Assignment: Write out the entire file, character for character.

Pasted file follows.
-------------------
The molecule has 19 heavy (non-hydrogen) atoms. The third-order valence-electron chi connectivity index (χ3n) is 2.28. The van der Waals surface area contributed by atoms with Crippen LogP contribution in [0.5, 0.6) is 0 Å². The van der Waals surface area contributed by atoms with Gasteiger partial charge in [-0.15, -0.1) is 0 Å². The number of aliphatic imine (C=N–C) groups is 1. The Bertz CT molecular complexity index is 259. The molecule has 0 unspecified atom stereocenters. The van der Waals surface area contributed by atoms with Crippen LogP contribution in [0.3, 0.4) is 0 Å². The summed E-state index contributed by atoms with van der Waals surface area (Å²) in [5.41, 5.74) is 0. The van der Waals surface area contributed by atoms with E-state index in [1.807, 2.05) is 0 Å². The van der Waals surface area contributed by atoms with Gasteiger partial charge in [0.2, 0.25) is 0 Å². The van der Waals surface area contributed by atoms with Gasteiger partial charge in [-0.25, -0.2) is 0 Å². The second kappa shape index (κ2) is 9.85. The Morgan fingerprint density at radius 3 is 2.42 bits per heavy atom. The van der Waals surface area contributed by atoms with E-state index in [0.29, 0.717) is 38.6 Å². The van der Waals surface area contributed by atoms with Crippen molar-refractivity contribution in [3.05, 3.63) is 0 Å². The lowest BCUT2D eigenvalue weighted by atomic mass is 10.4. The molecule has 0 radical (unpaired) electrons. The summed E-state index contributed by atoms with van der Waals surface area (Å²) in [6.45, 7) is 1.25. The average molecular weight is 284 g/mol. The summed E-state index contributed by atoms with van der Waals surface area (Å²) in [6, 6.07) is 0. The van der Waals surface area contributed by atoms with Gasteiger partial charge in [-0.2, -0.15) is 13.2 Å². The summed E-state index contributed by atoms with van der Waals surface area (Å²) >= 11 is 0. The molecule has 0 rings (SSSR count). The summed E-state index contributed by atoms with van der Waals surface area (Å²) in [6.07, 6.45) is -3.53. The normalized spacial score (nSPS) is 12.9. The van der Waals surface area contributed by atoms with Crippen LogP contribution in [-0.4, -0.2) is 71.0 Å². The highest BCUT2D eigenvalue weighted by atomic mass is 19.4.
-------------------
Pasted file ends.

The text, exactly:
The molecule has 19 heavy (non-hydrogen) atoms. The third-order valence-electron chi connectivity index (χ3n) is 2.28. The van der Waals surface area contributed by atoms with Crippen LogP contribution in [0.5, 0.6) is 0 Å². The van der Waals surface area contributed by atoms with Gasteiger partial charge in [-0.15, -0.1) is 0 Å². The number of aliphatic imine (C=N–C) groups is 1. The Bertz CT molecular complexity index is 259. The molecule has 0 unspecified atom stereocenters. The van der Waals surface area contributed by atoms with Crippen LogP contribution in [0.3, 0.4) is 0 Å². The summed E-state index contributed by atoms with van der Waals surface area (Å²) in [5.41, 5.74) is 0. The van der Waals surface area contributed by atoms with E-state index in [1.807, 2.05) is 0 Å². The van der Waals surface area contributed by atoms with Gasteiger partial charge in [0.2, 0.25) is 0 Å². The van der Waals surface area contributed by atoms with Gasteiger partial charge in [-0.25, -0.2) is 0 Å². The second kappa shape index (κ2) is 9.85. The Morgan fingerprint density at radius 3 is 2.42 bits per heavy atom. The van der Waals surface area contributed by atoms with E-state index in [0.29, 0.717) is 38.6 Å². The van der Waals surface area contributed by atoms with Crippen molar-refractivity contribution in [3.05, 3.63) is 0 Å². The lowest BCUT2D eigenvalue weighted by atomic mass is 10.4. The molecule has 0 radical (unpaired) electrons. The summed E-state index contributed by atoms with van der Waals surface area (Å²) in [6.45, 7) is 1.25. The average molecular weight is 284 g/mol. The summed E-state index contributed by atoms with van der Waals surface area (Å²) in [6, 6.07) is 0. The van der Waals surface area contributed by atoms with Gasteiger partial charge in [-0.2, -0.15) is 13.2 Å². The summed E-state index contributed by atoms with van der Waals surface area (Å²) >= 11 is 0. The molecule has 0 rings (SSSR count). The summed E-state index contributed by atoms with van der Waals surface area (Å²) in [6.07, 6.45) is -3.53. The normalized spacial score (nSPS) is 12.9. The van der Waals surface area contributed by atoms with Crippen LogP contribution in [-0.4, -0.2) is 71.0 Å². The highest BCUT2D eigenvalue weighted by atomic mass is 19.4.